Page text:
of associate rascals, renders the infamy more
black and foils measurably the wish
of the perpetrator. The private dispo
sal of the body conld have been from no
feeling of mere reyenge, but to remove it
from the observation of sympathizing pil
grims and such weak people as are apt to
regard as martyrs all villians who get their
deserts, as Booth has.
It is a singular coincidence that Booth was
shot almost in tbe same place in which he
shot President Lincoln, and that he died at
twenty-two minutes past seven o’clock, the
same-hour and minute at which President
Booth’s Staee Eccentricities.
Considerable has been said about Booth
the assassin’s habit of getting excited or so
carried away by the character he was imper
sonating upon the stage ns to make a real,
instead of a mock, attack upon his .adversary
in the play. The New York Herald speaks
of one instance in that city, iu his perform
ance of Richard the Third, wbeie, roused to
intense excitement, he attacked Mr. E. L.
Tilton, tbe Richmond of the occasion, so
violently as to knock him Into the orchestra,
nearly breaking his arm.
At the commencement of his last engage
ment in Boston, which, by the by, was at
the Museum,and not the Howard Atlienscutn,
as stated by the daily papers, this “excite
ment” was spoken of among the stock com
pany at rehearsal, and subsequently Bo >tb
admitted he had “cut” men in some of his
stage combats. Upon this the leading actor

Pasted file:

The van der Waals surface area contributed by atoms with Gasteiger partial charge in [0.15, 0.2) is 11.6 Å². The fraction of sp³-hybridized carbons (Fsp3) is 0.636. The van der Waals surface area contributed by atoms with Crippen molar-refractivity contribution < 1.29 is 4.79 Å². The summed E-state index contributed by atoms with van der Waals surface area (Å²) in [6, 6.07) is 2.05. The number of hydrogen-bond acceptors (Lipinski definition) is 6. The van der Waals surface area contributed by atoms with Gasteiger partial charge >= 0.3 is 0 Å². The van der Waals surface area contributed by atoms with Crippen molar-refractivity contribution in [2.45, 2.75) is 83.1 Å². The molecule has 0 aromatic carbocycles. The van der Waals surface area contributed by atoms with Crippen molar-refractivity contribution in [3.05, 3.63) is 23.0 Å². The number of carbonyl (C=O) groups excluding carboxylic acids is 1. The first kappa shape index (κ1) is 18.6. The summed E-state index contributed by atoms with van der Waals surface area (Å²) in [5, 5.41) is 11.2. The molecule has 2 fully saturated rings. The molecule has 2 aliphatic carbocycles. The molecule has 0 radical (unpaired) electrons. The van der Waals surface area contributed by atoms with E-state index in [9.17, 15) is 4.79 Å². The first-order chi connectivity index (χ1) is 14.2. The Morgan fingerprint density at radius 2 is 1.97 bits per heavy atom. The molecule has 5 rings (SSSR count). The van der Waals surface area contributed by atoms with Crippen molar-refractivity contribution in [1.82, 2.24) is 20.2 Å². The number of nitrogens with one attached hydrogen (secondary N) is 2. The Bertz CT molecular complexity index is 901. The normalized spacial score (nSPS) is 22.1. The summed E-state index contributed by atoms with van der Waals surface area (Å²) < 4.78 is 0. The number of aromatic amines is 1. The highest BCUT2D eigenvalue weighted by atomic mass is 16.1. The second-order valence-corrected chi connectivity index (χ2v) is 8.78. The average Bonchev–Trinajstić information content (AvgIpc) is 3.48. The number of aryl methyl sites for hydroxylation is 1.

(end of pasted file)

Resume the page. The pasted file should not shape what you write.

at the Museum, who was to perform Rich
mond, Reuaud, &c., in supporting Booth,
PRICE. 5 CENTS
speaking to him on the subject, said: “M r .
Booth, it may be.as well that we understand
each other before commencing the perform
ance ; there is no necessity of an actor’s be
ing hurt in a stage combat, and mark tr y
words, if you cut my fingers or even scratcu
my person witli your sword, defend yourself
in earnest, for from that moment the combat
will be a real one.”
We may add, in conclusion, that the Bos
ton professional, who is a quiet, gentlemanly
man, but who has no idea of being “cut,” i»
illustrate auotber performer’s “eccentricity,”
received not the slightest injury or even In
convenience in his stage combats with Booth,
who probably thought it not wise to exhibit
any of his “excitement” during that engage
ment. — Boston Commercial Bulletin.
More About the Assassln.
Washington, April 29:— Notice has been
given by our Consul General in Canada that
ail the criminals connected with tho murder
of Mr. Lincoln must be surrendered to tha